In 1981, the first cases of severe immune system deterioration were recognized developed unusual infections.
The new disease was later named “AIDS”. At that time, no one knew what was causing the disease. Since then, science has shown that the Human Immunodeficiency Virus (HIV) is the cause of AIDS. As HIV infection progresses, it weakens a person’s ability to fight off diseases. By attacking the immune system, the virus leaves people more susceptible to other diseases.
When a person with HIV contracts one of several additional diseases, or when a person’s immune system shows serious deterioration, that person is classified as having AIDS. As of June 1994 over 550,000 Americans had AIDS. I have updated numbers. Globally, 37. 8 million adults and children were living with HIV/AIDS at the end of 2003.Order now
More than 95% were living in low- and middle-income countries. In 2003, 4. 8 million people were newly infected with HIV, and there were 2. 9 million adult and child deaths due to HIV/AIDS. Almost 50% of newly infected adults were women.
Since the beginning of the epidemic, there have been more than 20 million AIDS deaths. HIV is transmitted during sex, through significant and direct contact with infected blood (including menstrual blood), from mother to baby, Breast milk, Semen and possibly pre-seminal fluid (“pre-cum”), Vaginal secretions. In order for HIV to be transmitted HIV must be present. HIV must get inside the body. The sexual behaviors that can transmit HIV. Vaginal sex (penis in the vagina), Anal sex (penis in the anus) involving either men or women and Oral sex (mouth on the penis or vagina).
Other ways that HIV can be transmitted Sharing needles when shooting drugs Home tattooing and body piercing Accidental needle sticks Blood transfusions Childbirth Breast-feeding. It is important to know, Most people with HIV infection do not look sick. It is important to remember that HIV is NOT transmitted through Saliva, tears, sweat, feces, or urine Hugging Kissing Massage Shaking hands Insect bites Living in the same house with someone who has HIV Sharing showers or toilets with someone with HIVSome behavior is more risky than others. It is important to recognize that risk factors are not the direct cause of disease. HIV affects people at every point on the risk spectrum and many people who are most “at risk” for HIV infection never become infected.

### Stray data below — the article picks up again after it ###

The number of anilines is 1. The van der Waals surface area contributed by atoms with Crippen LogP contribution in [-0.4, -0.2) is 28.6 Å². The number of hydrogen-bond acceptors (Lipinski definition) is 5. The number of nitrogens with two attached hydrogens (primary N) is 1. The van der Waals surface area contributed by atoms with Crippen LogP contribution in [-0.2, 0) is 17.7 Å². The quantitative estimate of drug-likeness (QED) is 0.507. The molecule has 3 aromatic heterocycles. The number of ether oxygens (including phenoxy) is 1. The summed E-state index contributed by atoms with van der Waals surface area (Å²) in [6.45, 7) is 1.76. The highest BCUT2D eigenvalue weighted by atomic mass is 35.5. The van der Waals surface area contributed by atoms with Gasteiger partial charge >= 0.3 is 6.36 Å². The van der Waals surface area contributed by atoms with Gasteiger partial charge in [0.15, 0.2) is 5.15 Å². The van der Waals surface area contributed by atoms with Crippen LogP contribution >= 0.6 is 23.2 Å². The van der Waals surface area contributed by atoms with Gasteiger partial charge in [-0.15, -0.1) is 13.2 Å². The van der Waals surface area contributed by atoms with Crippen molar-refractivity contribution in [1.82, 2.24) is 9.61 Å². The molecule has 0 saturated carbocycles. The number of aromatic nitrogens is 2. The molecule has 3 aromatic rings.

Understanding HIV risk factors can help you better evaluate your own risk. Some of the most common behavioral risk factors include:High RiskHaving unprotected anal or vaginal sex with an HIV-infected person or with a person whose HIV status is unknown Having multiple sexual partners Having sex with sex workers Having sex with IV drug users Sharing syringes or needles Using nonsterile needles for piercing or tattooingLow RiskHaving vaginal or anal sex with a condom Oral sexOther factors that may put one at risk for HIV infection include Another sexually transmitted disease (STD) such as herpes, chlamydia, gonorrhea, trichomoniasis, or hepatitis Having been the victim of sexual assault Having sex while under the influence of drugs or alcohol Having a mother who had HIV when you were bornProtecting yourself against HIV is about knowledge. Understanding how you get (and avoid getting) HIV, and knowing yourself and your partner (or partners), are key to protecting yourself against HIV. Many people who “know better” engage in risky activities.
The reasons for this are numerous and normal: you could be afraid to insist that your partner use a condom; you could make false assumptions about partners (they seem too young, old, healthy-looking, or nice to be HIV positive); you might be a drinker or recreational drug user who does things while under the influence that you wouldn’t otherwise consider. The hardest part of protecting yourself can be learning how to apply what you know to your life and behavior. Be safe and smart with your decisions. Reduce your risk for HIV by avoiding activities that put you at risk and only practicing safer sex.Don’t be afraid to get tested or to insist that your partner get tested; knowing your HIV status and that of your partner (or partners) will help you make more informed decisions.The window periodThe window period is the time it takes for .